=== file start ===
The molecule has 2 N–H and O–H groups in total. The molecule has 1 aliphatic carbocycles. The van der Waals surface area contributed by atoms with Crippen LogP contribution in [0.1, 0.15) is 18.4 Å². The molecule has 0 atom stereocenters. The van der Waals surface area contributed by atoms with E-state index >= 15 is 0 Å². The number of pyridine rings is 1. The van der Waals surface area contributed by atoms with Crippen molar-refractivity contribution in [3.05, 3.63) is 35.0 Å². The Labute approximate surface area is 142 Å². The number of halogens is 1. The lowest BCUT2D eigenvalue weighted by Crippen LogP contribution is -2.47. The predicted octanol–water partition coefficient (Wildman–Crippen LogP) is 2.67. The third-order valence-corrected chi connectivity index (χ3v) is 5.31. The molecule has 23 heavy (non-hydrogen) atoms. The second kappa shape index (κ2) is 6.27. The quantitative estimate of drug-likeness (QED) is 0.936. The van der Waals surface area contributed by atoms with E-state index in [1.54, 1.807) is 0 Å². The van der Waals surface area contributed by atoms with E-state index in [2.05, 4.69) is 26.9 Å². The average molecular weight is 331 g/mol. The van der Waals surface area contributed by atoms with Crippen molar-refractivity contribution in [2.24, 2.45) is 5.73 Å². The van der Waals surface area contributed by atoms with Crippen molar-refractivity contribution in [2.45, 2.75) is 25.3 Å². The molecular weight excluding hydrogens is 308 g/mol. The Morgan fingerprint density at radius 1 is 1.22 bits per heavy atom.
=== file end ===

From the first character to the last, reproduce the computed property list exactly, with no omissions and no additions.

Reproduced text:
The molecule has 2 N–H and O–H groups in total. The molecule has 1 aliphatic carbocycles. The van der Waals surface area contributed by atoms with Crippen LogP contribution in [0.1, 0.15) is 18.4 Å². The molecule has 0 atom stereocenters. The van der Waals surface area contributed by atoms with E-state index >= 15 is 0 Å². The number of pyridine rings is 1. The van der Waals surface area contributed by atoms with Crippen molar-refractivity contribution in [3.05, 3.63) is 35.0 Å². The Labute approximate surface area is 142 Å². The number of halogens is 1. The lowest BCUT2D eigenvalue weighted by Crippen LogP contribution is -2.47. The predicted octanol–water partition coefficient (Wildman–Crippen LogP) is 2.67. The third-order valence-corrected chi connectivity index (χ3v) is 5.31. The molecule has 23 heavy (non-hydrogen) atoms. The second kappa shape index (κ2) is 6.27. The quantitative estimate of drug-likeness (QED) is 0.936. The van der Waals surface area contributed by atoms with E-state index in [1.54, 1.807) is 0 Å². The van der Waals surface area contributed by atoms with E-state index in [2.05, 4.69) is 26.9 Å². The average molecular weight is 331 g/mol. The van der Waals surface area contributed by atoms with Crippen molar-refractivity contribution in [2.24, 2.45) is 5.73 Å². The van der Waals surface area contributed by atoms with Crippen molar-refractivity contribution in [2.45, 2.75) is 25.3 Å². The molecular weight excluding hydrogens is 308 g/mol. The Morgan fingerprint density at radius 1 is 1.22 bits per heavy atom.